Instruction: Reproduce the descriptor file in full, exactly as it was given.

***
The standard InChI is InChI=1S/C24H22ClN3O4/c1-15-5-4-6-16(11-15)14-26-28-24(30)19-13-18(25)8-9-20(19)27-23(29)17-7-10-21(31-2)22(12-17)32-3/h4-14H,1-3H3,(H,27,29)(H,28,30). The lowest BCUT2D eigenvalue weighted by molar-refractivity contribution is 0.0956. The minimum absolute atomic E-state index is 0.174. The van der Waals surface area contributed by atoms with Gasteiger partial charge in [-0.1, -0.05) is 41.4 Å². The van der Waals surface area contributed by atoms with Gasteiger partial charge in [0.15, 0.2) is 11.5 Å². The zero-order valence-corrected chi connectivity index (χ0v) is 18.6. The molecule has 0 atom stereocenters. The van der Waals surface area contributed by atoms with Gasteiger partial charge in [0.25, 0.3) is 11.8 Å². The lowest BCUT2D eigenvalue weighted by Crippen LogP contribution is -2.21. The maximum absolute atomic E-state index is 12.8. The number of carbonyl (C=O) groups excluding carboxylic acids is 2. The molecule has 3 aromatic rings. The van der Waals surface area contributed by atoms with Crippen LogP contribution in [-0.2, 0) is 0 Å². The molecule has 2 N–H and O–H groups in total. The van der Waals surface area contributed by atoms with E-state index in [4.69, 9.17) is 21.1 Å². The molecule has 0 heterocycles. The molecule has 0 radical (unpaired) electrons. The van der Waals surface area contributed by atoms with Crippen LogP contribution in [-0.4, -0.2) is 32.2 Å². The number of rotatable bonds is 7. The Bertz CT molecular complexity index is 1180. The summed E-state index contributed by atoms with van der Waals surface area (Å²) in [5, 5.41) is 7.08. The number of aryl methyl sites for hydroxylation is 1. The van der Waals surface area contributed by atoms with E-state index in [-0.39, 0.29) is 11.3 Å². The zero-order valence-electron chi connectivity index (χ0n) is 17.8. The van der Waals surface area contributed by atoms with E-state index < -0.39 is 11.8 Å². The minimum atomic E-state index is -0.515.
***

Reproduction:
The standard InChI is InChI=1S/C24H22ClN3O4/c1-15-5-4-6-16(11-15)14-26-28-24(30)19-13-18(25)8-9-20(19)27-23(29)17-7-10-21(31-2)22(12-17)32-3/h4-14H,1-3H3,(H,27,29)(H,28,30). The lowest BCUT2D eigenvalue weighted by molar-refractivity contribution is 0.0956. The minimum absolute atomic E-state index is 0.174. The van der Waals surface area contributed by atoms with Gasteiger partial charge in [-0.1, -0.05) is 41.4 Å². The van der Waals surface area contributed by atoms with Gasteiger partial charge in [0.15, 0.2) is 11.5 Å². The zero-order valence-corrected chi connectivity index (χ0v) is 18.6. The molecule has 0 atom stereocenters. The van der Waals surface area contributed by atoms with Gasteiger partial charge in [0.25, 0.3) is 11.8 Å². The lowest BCUT2D eigenvalue weighted by Crippen LogP contribution is -2.21. The maximum absolute atomic E-state index is 12.8. The number of carbonyl (C=O) groups excluding carboxylic acids is 2. The molecule has 3 aromatic rings. The van der Waals surface area contributed by atoms with Crippen LogP contribution in [-0.2, 0) is 0 Å². The molecule has 2 N–H and O–H groups in total. The van der Waals surface area contributed by atoms with E-state index in [4.69, 9.17) is 21.1 Å². The molecule has 0 heterocycles. The molecule has 0 radical (unpaired) electrons. The van der Waals surface area contributed by atoms with Crippen LogP contribution in [-0.4, -0.2) is 32.2 Å². The number of rotatable bonds is 7. The Bertz CT molecular complexity index is 1180. The summed E-state index contributed by atoms with van der Waals surface area (Å²) in [5, 5.41) is 7.08. The number of aryl methyl sites for hydroxylation is 1. The van der Waals surface area contributed by atoms with E-state index in [-0.39, 0.29) is 11.3 Å². The zero-order valence-electron chi connectivity index (χ0n) is 17.8. The van der Waals surface area contributed by atoms with E-state index < -0.39 is 11.8 Å². The minimum atomic E-state index is -0.515.